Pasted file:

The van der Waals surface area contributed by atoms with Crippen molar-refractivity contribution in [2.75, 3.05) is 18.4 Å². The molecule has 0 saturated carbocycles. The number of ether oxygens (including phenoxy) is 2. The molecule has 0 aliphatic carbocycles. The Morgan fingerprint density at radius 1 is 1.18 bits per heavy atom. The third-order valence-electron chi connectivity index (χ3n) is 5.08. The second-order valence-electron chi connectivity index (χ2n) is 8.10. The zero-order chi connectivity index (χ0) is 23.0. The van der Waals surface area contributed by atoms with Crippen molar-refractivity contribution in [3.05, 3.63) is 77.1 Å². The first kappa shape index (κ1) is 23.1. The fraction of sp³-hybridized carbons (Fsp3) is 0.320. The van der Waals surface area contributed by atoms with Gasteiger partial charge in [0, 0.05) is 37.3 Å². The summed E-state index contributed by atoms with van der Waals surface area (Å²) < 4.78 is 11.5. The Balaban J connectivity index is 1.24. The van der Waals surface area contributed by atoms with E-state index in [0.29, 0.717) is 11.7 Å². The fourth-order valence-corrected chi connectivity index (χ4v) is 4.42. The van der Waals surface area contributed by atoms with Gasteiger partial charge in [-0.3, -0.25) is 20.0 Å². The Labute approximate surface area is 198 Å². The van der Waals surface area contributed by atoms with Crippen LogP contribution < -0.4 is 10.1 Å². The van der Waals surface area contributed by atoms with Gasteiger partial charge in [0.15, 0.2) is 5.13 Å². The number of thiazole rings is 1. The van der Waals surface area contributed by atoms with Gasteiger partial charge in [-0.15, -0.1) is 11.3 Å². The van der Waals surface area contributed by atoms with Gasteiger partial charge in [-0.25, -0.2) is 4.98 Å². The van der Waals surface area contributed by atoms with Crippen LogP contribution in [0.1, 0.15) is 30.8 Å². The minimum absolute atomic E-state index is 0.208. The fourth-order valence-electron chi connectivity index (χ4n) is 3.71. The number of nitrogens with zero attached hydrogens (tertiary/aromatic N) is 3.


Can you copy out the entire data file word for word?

The van der Waals surface area contributed by atoms with Crippen molar-refractivity contribution in [2.75, 3.05) is 18.4 Å². The molecule has 0 saturated carbocycles. The number of ether oxygens (including phenoxy) is 2. The molecule has 0 aliphatic carbocycles. The Morgan fingerprint density at radius 1 is 1.18 bits per heavy atom. The third-order valence-electron chi connectivity index (χ3n) is 5.08. The second-order valence-electron chi connectivity index (χ2n) is 8.10. The zero-order chi connectivity index (χ0) is 23.0. The van der Waals surface area contributed by atoms with Crippen molar-refractivity contribution in [3.05, 3.63) is 77.1 Å². The first kappa shape index (κ1) is 23.1. The fraction of sp³-hybridized carbons (Fsp3) is 0.320. The van der Waals surface area contributed by atoms with Gasteiger partial charge in [0, 0.05) is 37.3 Å². The summed E-state index contributed by atoms with van der Waals surface area (Å²) < 4.78 is 11.5. The Balaban J connectivity index is 1.24. The van der Waals surface area contributed by atoms with E-state index in [0.29, 0.717) is 11.7 Å². The fourth-order valence-corrected chi connectivity index (χ4v) is 4.42. The van der Waals surface area contributed by atoms with Gasteiger partial charge in [-0.3, -0.25) is 20.0 Å². The Labute approximate surface area is 198 Å². The van der Waals surface area contributed by atoms with Crippen LogP contribution < -0.4 is 10.1 Å². The van der Waals surface area contributed by atoms with Gasteiger partial charge in [0.15, 0.2) is 5.13 Å². The number of thiazole rings is 1. The van der Waals surface area contributed by atoms with Gasteiger partial charge in [-0.15, -0.1) is 11.3 Å². The van der Waals surface area contributed by atoms with Gasteiger partial charge in [-0.25, -0.2) is 4.98 Å². The van der Waals surface area contributed by atoms with Crippen LogP contribution in [0.1, 0.15) is 30.8 Å². The minimum absolute atomic E-state index is 0.208. The fourth-order valence-electron chi connectivity index (χ4n) is 3.71. The number of nitrogens with zero attached hydrogens (tertiary/aromatic N) is 3.